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The Athalie Richardson Irvine Clarke Prize

 

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Visit the Clarke Prize Conference Website at www.clarkeprize.com

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Athalie Richardson"Nothing is more important than the careful stewardship and development of our water resources," said Athalie Richardson Irvine Clarke, co-founder of NWRI.


Mrs. Clarke recognized the vital importance of water and strongly promoted better water science and technology.


In honor of Mrs. Clarke's vision, NWRI established the Clarke Prize in 1993 to honor outstanding individuals who have implemented better water science research and technology.


The Clarke Prize - a medallion and $50,000 award - is presented annually in the summer. As part of the award ceremony, the Clarke Prize recipient delivers the annual Clarke Lecture.


The Clarke Prize is:

 

To learn more about Mrs. Clarke, watch the video on the “Twentieth Anniversary Celebration: Tribute to Mrs. Athalie R. Clarke” presented by James Irvine Swinden, grandson of Mrs. Clarke, at the 2013 Clarke Prize Award Ceremony and Lecture.

 

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2017 Clarke Prize Recipient: Dr. Charles HaasCharles Haas

 

Charles N. Haas, Ph.D., will be the twenty-fourth recipient of the NWRI Athalie Richardson Irvine Clarke Prize for excellence in water research. Haas is the LD Betz Professor of Environmental Engineering and Head of the Department of Civil, Architectural, and Environmental Engineering at Drexel University in Philadelphia, PA. 

A microbiologist and environmental engineer training, Haas pioneered methods to assess and minimize health risks caused by exposure to disease-causing microorganisms, referred to as pathogens, in water and wastewater.  Over the course of his 39-year career, Haas has authored or co-authored more than 200 publications.  Notably, he published a study in February 2017 that suggests sewage workers downstream of hospitals and Ebola treatment centers could potentially contract the virus via inhalation, a risk not currently accounted for by the Centers for Disease Control and Prevention or the WHO.  He also served on an NWRI Expert Panel to provide advice to the State of California on developing water recycling criteria for indirect potable reuse through surface water augmentation and determining the feasibility of developing criteria for direct potable reuse.    
 
Among his most notable achievements, Sobsey’s work on methods to concentrate and examine viruses (including fecal indicator viruses) in groundwater has become the standard for the water industry. For example, he developed an innovative filtration technique – known as the MDS filter – that was more practical and effective than conventional filters and, ultimately, helped develop a better understanding of the occurrence, concentration, and public health significance of viruses in the environment. His work in this area informed the analytical method used for viruses in the EPA’s Ground Water Rule, which standardized practices in the U.S. to detect and control the presence of microbial pathogens (particularly viruses) in well water.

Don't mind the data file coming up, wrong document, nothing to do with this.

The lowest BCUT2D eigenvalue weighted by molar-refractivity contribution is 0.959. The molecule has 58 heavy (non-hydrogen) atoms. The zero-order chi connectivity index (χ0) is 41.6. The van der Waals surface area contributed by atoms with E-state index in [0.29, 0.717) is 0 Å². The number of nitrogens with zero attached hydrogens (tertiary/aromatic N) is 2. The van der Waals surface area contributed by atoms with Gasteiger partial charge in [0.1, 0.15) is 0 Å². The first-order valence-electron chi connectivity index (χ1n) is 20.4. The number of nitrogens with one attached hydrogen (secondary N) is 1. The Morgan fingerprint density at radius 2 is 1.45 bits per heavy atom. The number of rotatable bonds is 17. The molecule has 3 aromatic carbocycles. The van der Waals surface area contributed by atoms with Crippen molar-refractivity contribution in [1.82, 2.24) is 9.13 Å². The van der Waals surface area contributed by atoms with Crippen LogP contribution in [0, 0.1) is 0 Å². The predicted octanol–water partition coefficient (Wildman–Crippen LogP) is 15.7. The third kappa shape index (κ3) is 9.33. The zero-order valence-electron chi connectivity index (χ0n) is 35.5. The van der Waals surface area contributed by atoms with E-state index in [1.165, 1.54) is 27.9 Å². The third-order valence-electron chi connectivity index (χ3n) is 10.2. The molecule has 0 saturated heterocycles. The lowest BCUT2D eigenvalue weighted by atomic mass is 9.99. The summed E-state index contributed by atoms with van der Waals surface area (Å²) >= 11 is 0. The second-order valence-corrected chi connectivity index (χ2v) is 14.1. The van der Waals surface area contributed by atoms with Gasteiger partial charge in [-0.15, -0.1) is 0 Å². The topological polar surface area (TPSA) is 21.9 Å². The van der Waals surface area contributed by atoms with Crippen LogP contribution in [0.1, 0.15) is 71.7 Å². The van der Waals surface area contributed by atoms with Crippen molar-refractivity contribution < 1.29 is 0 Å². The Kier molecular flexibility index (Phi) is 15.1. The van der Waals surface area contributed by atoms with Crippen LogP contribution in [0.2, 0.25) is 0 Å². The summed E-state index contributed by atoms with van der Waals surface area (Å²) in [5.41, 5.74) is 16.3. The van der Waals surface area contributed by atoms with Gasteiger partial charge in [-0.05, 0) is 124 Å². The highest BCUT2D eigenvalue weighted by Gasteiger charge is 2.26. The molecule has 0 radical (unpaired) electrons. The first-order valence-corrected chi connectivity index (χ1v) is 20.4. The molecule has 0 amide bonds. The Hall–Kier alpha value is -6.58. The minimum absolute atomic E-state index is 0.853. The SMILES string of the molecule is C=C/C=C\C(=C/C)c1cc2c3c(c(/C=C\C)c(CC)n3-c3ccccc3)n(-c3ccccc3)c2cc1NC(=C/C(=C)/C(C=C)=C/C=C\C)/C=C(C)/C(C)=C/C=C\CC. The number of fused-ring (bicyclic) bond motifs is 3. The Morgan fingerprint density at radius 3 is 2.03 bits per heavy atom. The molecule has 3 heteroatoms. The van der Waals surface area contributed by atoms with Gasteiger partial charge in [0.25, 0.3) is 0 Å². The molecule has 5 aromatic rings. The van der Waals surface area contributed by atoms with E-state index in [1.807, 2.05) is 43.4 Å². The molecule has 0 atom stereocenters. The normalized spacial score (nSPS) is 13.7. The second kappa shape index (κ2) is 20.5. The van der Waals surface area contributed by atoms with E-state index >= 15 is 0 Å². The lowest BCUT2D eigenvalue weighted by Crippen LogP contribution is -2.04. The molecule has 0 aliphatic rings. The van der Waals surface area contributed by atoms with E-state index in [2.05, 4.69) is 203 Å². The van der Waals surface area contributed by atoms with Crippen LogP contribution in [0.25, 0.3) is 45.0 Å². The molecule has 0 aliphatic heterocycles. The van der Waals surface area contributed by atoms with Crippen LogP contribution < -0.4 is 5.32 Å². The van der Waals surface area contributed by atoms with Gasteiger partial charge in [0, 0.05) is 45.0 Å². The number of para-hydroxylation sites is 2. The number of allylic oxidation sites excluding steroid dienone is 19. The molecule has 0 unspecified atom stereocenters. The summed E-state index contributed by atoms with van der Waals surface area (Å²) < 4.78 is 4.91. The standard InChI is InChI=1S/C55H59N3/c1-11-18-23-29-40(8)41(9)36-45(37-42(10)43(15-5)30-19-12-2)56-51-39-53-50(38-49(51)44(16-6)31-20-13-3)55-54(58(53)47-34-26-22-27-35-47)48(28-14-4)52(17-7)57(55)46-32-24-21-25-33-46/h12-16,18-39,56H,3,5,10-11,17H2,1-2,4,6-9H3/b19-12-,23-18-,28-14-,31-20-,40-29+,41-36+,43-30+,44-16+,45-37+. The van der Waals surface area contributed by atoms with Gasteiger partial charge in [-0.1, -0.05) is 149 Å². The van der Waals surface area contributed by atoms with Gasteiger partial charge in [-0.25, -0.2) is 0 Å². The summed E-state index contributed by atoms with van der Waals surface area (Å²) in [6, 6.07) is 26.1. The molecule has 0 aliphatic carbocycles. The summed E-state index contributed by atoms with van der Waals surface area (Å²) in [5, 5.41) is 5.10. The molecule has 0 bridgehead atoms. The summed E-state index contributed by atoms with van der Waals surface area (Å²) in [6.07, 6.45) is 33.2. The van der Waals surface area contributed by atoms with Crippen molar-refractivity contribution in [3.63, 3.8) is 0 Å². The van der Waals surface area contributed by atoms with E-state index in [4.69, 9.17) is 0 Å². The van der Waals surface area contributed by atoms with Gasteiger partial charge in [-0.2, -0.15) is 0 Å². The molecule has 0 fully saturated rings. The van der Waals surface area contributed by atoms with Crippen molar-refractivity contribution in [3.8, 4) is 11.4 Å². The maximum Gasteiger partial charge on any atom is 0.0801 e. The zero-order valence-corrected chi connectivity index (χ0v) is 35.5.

Haas’ most widely cited book, Quantitative Microbial Risk Assessment (1999), was the first complete guide for measuring and evaluating the risks to humans posed by disease-causing organisms in food, water, air, and other environmental pathways.  As used today, quantitative microbial risk assessment (QMRA) involves hazard identification, dose response, exposure assessment, and risk characterization.  This valuable tool has influenced the development of public health guidance and policies by prominent organizations both nationally and internationally.  The USEPA has cited Haas’ research in the Surface Water Treatment Rule and its iterations (including the Long Term 2 Enhanced Surface Water Treatment Rule) and Ground Water Rule (2006).  Haas also used his expertise in QMRA to help the World Health Organization (WHO) develop both the Guidelines for Drinking Water and Guidelines for the Safe Use of Wastewater, Excreta, and Greywater.  Today, Haas is known as the “Father of QMRA.” 

 

 

2017 Clarke Prize Ceremony on October 19

 
The Clarke Prize will be presented to Haas on Thursday, October 19, 2017, at the Twenty-Fourth Annual NWRI Clarke Prize Lecture and Award Ceremony, to be held in Irvine, California. He will receive the award from James Irvine Swinden and Morton Irvine Smith, grandsons of NWRI’s co-founder, the late Athalie Richardson Irvine Clarke. The award ceremony will precede the annual NWRI Clarke Prize Conference on Urban Water Sustainability, featuring a mix of leading-edge research by academics complemented with practical case studies by industry practitioners.
 
To learn more about the ceremony and the conference, go to http://www.clarkeprize.com/.